There is the wonderfully satiric image of Romain Duris getting a job in greenhouse that grows guns, which consists of human bodies lying on mounds of dirt where he is told that the warmth of the body is needed to keep the guns warm before they hatch – Duris is later fired because the guns he hatches have a bad habit of drooping. As Audrey Tautou becomes ill, the apartment where they live starts becoming smaller, where it and the exteriors are overgrown in fungi and the colour tone dampens eventually to the point the entire film is in black-and-white.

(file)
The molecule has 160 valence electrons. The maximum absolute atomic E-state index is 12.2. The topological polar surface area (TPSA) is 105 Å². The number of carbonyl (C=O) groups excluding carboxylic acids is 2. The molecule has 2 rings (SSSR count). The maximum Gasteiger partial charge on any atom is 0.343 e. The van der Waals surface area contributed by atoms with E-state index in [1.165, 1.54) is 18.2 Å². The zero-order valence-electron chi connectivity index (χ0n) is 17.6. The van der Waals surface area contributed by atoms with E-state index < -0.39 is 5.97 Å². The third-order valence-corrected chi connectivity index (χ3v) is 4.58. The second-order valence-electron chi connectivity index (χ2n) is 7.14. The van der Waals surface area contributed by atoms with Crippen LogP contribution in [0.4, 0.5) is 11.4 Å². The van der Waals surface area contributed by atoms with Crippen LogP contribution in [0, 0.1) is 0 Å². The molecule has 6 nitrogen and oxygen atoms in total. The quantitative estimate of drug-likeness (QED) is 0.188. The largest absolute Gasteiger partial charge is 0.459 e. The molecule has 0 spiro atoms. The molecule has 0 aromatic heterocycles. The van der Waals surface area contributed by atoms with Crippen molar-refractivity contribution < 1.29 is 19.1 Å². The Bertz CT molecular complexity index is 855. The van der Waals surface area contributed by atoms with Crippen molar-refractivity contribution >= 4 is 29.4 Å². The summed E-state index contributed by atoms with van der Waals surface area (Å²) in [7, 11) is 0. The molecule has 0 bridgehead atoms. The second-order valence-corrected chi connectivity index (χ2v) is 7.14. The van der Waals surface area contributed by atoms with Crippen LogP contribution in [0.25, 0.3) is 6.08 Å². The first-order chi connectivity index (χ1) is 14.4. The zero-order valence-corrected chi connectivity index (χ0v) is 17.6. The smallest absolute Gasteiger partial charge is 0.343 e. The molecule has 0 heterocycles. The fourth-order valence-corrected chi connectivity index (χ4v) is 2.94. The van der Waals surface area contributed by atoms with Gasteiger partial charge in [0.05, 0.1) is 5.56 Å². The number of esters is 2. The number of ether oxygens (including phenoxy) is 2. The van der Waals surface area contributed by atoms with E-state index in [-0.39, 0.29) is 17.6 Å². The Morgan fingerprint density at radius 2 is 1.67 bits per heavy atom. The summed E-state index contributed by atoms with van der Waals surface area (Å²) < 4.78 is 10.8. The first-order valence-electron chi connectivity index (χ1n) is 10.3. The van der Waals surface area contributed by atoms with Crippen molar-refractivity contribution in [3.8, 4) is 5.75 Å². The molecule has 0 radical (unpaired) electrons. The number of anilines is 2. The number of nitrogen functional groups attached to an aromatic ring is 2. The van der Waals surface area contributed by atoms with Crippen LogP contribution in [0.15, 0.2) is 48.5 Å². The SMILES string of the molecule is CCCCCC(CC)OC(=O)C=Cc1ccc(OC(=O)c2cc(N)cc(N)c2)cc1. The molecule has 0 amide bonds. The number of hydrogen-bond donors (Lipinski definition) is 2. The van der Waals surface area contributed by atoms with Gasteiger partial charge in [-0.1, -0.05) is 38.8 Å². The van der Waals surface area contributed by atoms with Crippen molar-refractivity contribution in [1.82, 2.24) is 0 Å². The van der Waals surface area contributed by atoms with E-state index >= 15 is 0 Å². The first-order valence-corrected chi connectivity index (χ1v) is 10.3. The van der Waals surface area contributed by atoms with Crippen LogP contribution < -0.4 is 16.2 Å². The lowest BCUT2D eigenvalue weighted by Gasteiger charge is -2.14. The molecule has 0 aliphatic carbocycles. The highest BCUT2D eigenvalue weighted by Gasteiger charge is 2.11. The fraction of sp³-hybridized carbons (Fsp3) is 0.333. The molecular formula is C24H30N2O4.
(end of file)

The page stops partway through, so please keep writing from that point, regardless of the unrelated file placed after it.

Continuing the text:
You feel that this is a film in the pure auteur sense, one where the nominal romance proves to be at most a springboard for Michel Gondry to jump off into all the wild and eccentric imaginings in his head. Creativity for creativity’s sake alone. It makes for an appealingly silly fantasy. Unfortunately for Gondry, the film ended up being a box-office flop.